Love all your writing, it really goes nicely in-depth. I have a question about Kony Ealy. For a guy who got cut this summer, Ealy looked really good against the Pats. It makes me wonder why didn't Belichick keep Ealy on the team - is it possible he just didn't evaluate Ealy’s talent correctly? I mean I know maybe he wasn't perfect for the scheme perhaps, but seeing Ealy knocking down balls and drilling TB12 makes me think releasing him might have been a mistake?
John C.

Clearly there was something between Ealy and Bill Belichick that never quite connected from the start. When we got our first glimpse of the team back in the spring, there were already signs that Ealy had fallen out of favor. He wasn’t working with any of the first groups on the defense, and at one point during mini-camp Ealy walked off the field and we didn’t see him again until the second day of training camp. Throughout the summer he never saw significant reps with starters and soon he was gone. My only guess is what you said – he wasn’t a great fit for the system. He’s been fairly active for the Jets thus far and I believe he has some pass rushing ability. Perhaps Belichick could have worked harder with him to find a role that he could have helped in but that didn’t happen and now he’s in New York. Either way I’m not sure it’s a huge loss, but given the lack of depth in the front seven I believe he could have contributed.
Paul Perillo

It seemed like Matt Patricia called a number of blitzes for the defensive backs this week against the Jets (two by Malcolm Butler come to mind right away). More so than usual, and with good success (it seemed). Do you think that was their game plan for the week, a tactic to help jumpstart the D (namely generating pressure) or a strategy that could be employed more through the year?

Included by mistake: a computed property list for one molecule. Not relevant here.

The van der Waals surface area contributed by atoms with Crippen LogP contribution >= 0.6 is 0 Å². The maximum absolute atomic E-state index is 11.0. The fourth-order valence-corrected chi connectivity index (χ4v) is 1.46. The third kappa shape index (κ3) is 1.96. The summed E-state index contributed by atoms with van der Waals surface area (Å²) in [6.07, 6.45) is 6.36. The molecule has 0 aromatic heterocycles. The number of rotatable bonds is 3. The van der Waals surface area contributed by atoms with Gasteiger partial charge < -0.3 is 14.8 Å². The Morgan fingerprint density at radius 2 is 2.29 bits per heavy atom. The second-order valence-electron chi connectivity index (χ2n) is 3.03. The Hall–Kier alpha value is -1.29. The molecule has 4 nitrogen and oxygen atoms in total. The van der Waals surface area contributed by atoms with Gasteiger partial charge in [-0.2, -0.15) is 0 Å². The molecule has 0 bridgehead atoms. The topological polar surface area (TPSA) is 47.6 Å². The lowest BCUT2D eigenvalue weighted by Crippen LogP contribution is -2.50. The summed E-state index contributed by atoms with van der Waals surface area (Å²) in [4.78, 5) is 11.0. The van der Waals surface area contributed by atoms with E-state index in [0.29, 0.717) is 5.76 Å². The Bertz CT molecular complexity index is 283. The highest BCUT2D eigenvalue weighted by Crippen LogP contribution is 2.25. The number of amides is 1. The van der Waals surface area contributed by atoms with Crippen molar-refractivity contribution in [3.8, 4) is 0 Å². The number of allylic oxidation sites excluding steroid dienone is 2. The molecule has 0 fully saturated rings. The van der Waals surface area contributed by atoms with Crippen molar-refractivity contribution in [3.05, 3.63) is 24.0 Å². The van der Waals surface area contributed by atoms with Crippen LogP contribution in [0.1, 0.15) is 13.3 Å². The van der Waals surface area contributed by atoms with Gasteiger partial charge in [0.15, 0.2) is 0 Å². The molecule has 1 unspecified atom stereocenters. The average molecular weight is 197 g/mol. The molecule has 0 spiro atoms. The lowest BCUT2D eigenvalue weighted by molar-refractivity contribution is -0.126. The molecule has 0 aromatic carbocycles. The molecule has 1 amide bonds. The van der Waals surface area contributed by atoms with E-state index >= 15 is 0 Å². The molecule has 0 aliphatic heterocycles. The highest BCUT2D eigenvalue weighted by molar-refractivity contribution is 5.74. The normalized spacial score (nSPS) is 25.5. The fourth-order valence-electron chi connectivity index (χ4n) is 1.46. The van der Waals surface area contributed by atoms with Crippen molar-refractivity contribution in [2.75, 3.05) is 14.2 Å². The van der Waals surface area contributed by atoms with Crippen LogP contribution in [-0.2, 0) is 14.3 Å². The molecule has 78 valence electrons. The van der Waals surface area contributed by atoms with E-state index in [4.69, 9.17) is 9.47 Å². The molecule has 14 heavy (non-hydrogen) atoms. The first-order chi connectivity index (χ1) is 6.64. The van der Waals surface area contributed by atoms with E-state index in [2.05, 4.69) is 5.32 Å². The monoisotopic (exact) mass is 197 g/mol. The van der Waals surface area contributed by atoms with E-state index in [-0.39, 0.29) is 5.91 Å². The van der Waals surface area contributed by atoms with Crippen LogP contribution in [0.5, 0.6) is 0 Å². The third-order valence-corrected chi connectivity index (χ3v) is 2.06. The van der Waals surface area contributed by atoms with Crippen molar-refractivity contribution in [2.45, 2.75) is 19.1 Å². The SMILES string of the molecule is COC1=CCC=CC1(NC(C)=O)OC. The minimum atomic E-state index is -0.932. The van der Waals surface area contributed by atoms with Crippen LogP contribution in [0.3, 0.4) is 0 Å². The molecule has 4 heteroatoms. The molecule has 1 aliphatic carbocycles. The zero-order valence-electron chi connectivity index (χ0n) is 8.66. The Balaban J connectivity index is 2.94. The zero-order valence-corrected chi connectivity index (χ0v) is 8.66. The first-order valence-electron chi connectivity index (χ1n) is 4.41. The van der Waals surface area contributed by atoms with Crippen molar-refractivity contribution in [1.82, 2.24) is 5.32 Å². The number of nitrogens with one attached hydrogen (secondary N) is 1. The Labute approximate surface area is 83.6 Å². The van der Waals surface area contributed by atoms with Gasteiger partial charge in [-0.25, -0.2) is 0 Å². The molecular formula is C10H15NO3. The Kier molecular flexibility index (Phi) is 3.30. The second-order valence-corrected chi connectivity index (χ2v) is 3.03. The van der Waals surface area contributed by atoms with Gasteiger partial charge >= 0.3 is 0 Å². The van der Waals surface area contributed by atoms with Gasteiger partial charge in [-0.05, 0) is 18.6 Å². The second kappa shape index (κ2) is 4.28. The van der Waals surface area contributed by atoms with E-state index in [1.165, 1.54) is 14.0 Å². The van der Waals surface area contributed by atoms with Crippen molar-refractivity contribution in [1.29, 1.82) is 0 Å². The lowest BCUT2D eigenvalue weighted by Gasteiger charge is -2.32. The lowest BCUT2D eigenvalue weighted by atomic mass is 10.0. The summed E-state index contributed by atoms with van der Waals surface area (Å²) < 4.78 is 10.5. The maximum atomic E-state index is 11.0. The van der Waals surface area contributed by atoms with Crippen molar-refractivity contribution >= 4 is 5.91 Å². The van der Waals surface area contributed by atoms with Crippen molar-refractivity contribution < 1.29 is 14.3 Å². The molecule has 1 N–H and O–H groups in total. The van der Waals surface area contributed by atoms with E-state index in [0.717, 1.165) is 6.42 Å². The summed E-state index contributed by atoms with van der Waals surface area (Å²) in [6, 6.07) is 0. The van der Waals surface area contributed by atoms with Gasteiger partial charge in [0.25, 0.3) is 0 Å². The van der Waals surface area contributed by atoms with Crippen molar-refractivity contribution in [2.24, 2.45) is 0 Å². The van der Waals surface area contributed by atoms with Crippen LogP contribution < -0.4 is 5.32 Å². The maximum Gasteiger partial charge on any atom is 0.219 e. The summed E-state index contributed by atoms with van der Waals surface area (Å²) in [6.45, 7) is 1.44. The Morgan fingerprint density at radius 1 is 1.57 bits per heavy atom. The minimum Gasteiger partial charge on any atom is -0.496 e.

Connor Hart

I noticed the more aggressive style employed at times and I agree that it was a welcomed change. I like the idea of forcing the issue at times on defense. But there’s also a danger in that approach and while you cited two successful blitzes that caused hurried throws, there was also a huge 32-yard completion to Robby Anderson on fourth-and-12 that kept the Jets hopes alive that came with Butler coming on a blitz. So there is some risk involved as well. My guess is this was more game plan related and specific to something the coaches felt could be disruptive against the Jets, but we will watch this going forward.
Paul Perillo

What’s the future for Dion Lewis? Do they try to extend him on a two-year deal now while his price should be affordable or try to get a trade done for some defensive help before the deadline? Seems like a waste to just do nothing and let him walk at the end of the season.
Len Carmody